The Diamond Company House of Culture (Cultuurhuis Diamantslijperij) was built by the Asscher Family in 1907. It was first used as a factory for The Royal Asscher Diamond Company, Koninklijke Asscher Diamant Maatschappij in Dutch, which was established in 1854. Since then, it has represented the long-standing involvement of Jews in the Amsterdam diamond industry. Queen Juliana of the Netherlands, granted them the ‘Royal’ name they bestow today in 1980, for their long standing hard work and widespread influence. Although the diamonds are no longer cut in this building, the Asscher family continues to hold office here, along with various other creative companies. While the Royal Asscher does not offer guided tours, passersby can enjoy the splendor of this beautiful building. During World War II, the Nazis confiscated the diamonds and deported the Asscher family along with 500 of their polishers to concentration camps. Only ten Asscher members and fifteen other workers survived. After the war, the capital of diamond polishing moved from Amsterdam to Antwerp, and the Asschers were forced to rebuild their empire.
The National Holocaust Museum is located across the street from the Hollandsche Schouwburg. It too serves as a testament to the Dutch Jews who suffered during WWII. The museum contains in-depth exhibitions which explain the events of the holocaust to an international audience. The museum routinely hosts the well known Dutch painter, producer and actor, Jeroen Krabbé, and his exhibition titled, 'The Demise of Abraham Reiss' (De ondergang van Abraham Reiss). The museum is the first of its kind in the Netherlands, showcasing life before, during, and after Germany's occupation, and giving a full overview of Jewish life during these years. The National Holocaust Museum has plans for expansion and growth in the coming years, so be sure to check out this important site. The museum is housed in a former teacher training college on Plantage Middenlaan, next door to the "Crèche" where Jewish children were held before being deported to Westerbork. About 600 children were saved with the help from different Resistance groups, as well as teachers from the training school. These unimaginable stories are illustrated in the museum.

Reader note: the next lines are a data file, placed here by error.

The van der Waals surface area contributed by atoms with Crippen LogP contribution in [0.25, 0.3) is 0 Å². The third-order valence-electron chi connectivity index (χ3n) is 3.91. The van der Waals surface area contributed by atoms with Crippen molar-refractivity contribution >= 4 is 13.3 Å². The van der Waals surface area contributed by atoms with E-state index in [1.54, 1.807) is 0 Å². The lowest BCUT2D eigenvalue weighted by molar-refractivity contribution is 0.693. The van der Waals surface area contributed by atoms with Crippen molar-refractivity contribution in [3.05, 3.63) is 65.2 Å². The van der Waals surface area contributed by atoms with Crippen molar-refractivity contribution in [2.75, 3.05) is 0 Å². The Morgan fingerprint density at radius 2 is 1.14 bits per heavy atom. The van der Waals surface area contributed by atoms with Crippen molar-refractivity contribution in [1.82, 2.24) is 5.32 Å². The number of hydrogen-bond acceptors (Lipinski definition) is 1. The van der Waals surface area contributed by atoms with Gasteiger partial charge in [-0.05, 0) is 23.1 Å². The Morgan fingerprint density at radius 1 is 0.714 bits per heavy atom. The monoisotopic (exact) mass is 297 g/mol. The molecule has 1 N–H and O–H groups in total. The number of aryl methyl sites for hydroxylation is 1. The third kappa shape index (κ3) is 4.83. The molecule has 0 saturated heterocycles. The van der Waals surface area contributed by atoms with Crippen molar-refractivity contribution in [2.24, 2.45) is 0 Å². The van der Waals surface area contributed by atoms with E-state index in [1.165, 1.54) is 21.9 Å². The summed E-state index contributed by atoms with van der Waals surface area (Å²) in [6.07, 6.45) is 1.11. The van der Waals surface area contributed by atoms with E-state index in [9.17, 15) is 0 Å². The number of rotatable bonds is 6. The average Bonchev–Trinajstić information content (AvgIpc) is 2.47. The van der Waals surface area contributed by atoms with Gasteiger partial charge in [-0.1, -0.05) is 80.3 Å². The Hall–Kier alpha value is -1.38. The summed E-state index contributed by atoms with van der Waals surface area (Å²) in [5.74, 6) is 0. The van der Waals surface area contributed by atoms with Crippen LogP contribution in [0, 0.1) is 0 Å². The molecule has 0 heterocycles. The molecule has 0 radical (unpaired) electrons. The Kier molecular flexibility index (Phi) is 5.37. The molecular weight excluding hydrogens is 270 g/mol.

The Jewish Historical Museum (Joods Historisch Museum in Dutch) was established in 1932. The museum is devoted to Jewish history, culture and religion, in the Netherlands and abroad. Located in the Jewish Quarter, the museum prides itself in being the only one in the country of its kind. The museum is home to a vast array of historical artifacts including everyday objects and art, which provide a valuable insight into the different aspects of Judaism in the Netherlands. The JHM Children’s Museum contains relevant Jewish artifacts which are displayed through interactive presentations. The museum hosts temporary and permanent exhibitions which depict cultural Jewish history and showcases about the role of Judaism and the influence that Jewish and Dutch culture had on one another. The museum was originally located in the Weighing House (Waag in Dutch). During WWII, It was closed by the Nazis and many items were looted. In 1955 it was reopened in Nieuwmarkt Square. The museum relocated to its current location in Waterlooplein, in 1987. In 1989 it was awarded the Council of Europe Museum Prize in 1989.